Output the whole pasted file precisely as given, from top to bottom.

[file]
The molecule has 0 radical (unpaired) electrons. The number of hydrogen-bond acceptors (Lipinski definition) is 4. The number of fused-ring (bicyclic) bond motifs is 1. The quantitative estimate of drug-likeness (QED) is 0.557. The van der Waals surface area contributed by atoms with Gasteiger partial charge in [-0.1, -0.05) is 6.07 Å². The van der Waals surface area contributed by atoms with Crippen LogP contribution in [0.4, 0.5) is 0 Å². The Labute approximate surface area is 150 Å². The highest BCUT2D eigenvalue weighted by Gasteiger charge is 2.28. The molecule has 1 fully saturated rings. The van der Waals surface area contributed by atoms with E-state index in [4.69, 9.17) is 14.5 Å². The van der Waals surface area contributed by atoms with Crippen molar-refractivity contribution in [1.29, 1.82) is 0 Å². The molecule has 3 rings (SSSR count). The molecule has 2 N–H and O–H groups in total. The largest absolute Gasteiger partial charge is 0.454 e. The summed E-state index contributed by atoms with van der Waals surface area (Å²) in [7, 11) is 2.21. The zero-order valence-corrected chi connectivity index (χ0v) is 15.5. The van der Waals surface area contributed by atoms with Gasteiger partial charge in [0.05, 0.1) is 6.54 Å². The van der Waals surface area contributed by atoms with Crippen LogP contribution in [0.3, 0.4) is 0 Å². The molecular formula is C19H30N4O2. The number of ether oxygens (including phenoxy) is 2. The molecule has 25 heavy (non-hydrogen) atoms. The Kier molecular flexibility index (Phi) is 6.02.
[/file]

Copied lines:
The molecule has 0 radical (unpaired) electrons. The number of hydrogen-bond acceptors (Lipinski definition) is 4. The number of fused-ring (bicyclic) bond motifs is 1. The quantitative estimate of drug-likeness (QED) is 0.557. The van der Waals surface area contributed by atoms with Gasteiger partial charge in [-0.1, -0.05) is 6.07 Å². The van der Waals surface area contributed by atoms with Crippen LogP contribution in [0.4, 0.5) is 0 Å². The Labute approximate surface area is 150 Å². The highest BCUT2D eigenvalue weighted by Gasteiger charge is 2.28. The molecule has 1 fully saturated rings. The van der Waals surface area contributed by atoms with E-state index in [4.69, 9.17) is 14.5 Å². The van der Waals surface area contributed by atoms with Crippen molar-refractivity contribution in [1.29, 1.82) is 0 Å². The molecule has 3 rings (SSSR count). The molecule has 2 N–H and O–H groups in total. The largest absolute Gasteiger partial charge is 0.454 e. The summed E-state index contributed by atoms with van der Waals surface area (Å²) in [7, 11) is 2.21. The zero-order valence-corrected chi connectivity index (χ0v) is 15.5. The van der Waals surface area contributed by atoms with Gasteiger partial charge in [0.05, 0.1) is 6.54 Å². The van der Waals surface area contributed by atoms with Crippen LogP contribution in [0.3, 0.4) is 0 Å². The molecular formula is C19H30N4O2. The number of ether oxygens (including phenoxy) is 2. The molecule has 25 heavy (non-hydrogen) atoms. The Kier molecular flexibility index (Phi) is 6.02.